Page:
Worries about a trade war with China were front and center again for Wall Street on Friday, and stocks made a big move down. The Dow Jones Industrial Average (DJINDICES:^DJI) and the S&P 500 (SNPINDEX:^GSPC) both lost more than 2%.
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All the major sectors sold off today, but industrials and financial stocks were hit especially hard. The Industrial Select SPDR ETF (NYSEMKT:XLI) fell 2.8% and the Financial Select Sector SPDR ETF (NYSEMKT:XLF) lost 2.4%.
As for individual stocks, Incyte Corporation (NASDAQ:INCY) fell after one of the most important drugs in the company's pipeline failed a trial, and PriceSmart (NASDAQ:PSMT) investors embraced its second-quarter report.
Incyte tumbles on failure of a critical drug trial
Shares of Incyte crashed 22.9% after the company (along with Merck) announced the failure of a pivotal trial of what was considered one of its most promising anti-cancer drugs.
The phase 3 study combined epacadostat, which targets the IDO1 enzyme on tumor cells, with Merck's Keytruda to harness the body's immune system to fight unresectable or metastatic melanoma. The study missed the primary endpoint of progression-free survival compared with Keytruda alone, and since it was not likely that the other primary endpoint of overall survival would be met, either, the study was terminated.
The trial failure was a major blow to Incyte's hopes for epacadostat. The company has six other pivotal trials underway for the drug in combination with Keytruda and Bristol-Myers Squibb's Opdivo and AstraZeneca's Imfinzi to combat non-small cell lung cancer, renal cancer, bladder cancer, and head and neck cancer. Beyond these studies, Incyte has ambitions for the IDO1 inhibitor in a broad range of tumor types.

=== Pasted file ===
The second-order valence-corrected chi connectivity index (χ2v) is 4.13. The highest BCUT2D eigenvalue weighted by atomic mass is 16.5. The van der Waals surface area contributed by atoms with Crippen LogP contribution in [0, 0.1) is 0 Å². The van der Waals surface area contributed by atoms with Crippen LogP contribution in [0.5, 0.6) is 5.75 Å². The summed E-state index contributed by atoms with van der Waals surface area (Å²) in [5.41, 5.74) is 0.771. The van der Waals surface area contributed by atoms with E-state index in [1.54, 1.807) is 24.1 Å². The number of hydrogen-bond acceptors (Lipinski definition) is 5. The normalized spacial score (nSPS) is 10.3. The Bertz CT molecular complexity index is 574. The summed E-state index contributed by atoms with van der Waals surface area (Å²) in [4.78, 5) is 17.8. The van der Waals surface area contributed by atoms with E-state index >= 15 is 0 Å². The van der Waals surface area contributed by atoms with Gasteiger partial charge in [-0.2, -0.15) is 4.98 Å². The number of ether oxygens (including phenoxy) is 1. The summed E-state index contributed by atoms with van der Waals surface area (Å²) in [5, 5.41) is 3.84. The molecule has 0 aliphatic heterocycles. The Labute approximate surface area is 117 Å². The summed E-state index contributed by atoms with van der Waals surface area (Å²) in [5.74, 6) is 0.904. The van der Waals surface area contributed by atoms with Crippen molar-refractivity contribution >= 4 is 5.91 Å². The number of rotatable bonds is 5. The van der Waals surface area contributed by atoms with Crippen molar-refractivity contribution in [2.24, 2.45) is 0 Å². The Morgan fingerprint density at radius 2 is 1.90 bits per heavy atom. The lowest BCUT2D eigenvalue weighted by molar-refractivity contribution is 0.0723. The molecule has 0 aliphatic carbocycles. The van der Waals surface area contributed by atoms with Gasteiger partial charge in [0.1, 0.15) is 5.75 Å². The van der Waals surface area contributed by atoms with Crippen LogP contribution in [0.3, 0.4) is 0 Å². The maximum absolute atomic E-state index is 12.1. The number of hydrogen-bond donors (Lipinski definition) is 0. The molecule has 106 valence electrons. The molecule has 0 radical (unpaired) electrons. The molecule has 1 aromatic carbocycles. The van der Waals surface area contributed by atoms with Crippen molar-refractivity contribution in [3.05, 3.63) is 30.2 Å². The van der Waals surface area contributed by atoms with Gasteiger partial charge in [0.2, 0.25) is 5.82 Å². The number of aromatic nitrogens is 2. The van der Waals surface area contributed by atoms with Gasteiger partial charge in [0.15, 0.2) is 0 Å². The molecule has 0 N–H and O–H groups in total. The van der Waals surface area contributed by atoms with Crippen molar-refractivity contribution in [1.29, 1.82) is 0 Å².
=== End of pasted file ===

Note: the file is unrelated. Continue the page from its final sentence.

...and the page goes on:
The surprisingly negative trial results may well cause Incyte to reassess its investment in epacadostat. Meanwhile, the company has been growing revenue rapidly -- up 36% in the most recent quarter -- thanks to the success of its blockbuster drug Jakafi. It also has several other drugs in its pipeline with big potential and an upcoming decision by the Food and Drug Administration on baricitinib for rheumatoid arthritis. But epacadostat's failure had Incyte investors running for the exits today, and pessimism spilled over to other biotech stocks as well.
PriceSmart grows sales
Shares of PriceSmart, operator of wholesale club stores in Latin America and the Caribbean, rose 5.5% after the company reported fiscal second-quarter results. Revenue increased 5.8% to $839.6 million and net income fell from $27.2 million in the quarter last year to $14.1 million. That income number was impacted by a $13.4 million charge due to the new tax law, so adding that back in, company earnings rose slightly to $27.5 million, or $0.89 per share. According to Yahoo! Finance, the three analysts who follow the stock were expecting EPS of $0.74.
Overall, comparable-store sales rose 4.1%, compared with an increase of 2.1% in the quarter a year ago. The company's biggest segment -- Central America, at 59.4% of sales -- had comps growth of 1.1%. The Caribbean, at 28.3% of sales, grew comps 7.2%, and comps in Colombia increased 12%.
Total membership income jumped 7.4% and the number of accounts increased 2.8% from the year-ago quarter. The renewal rate was 85%.
PriceSmart was founded in 1996 by the same father-and-son team that founded Price Club, which merged with Costco Wholesale in 1993. The company is replicating a similar member-based warehouse model, but with smaller stores, in Latin America and the Caribbean, and investors today cheered its progress in the latest quarter.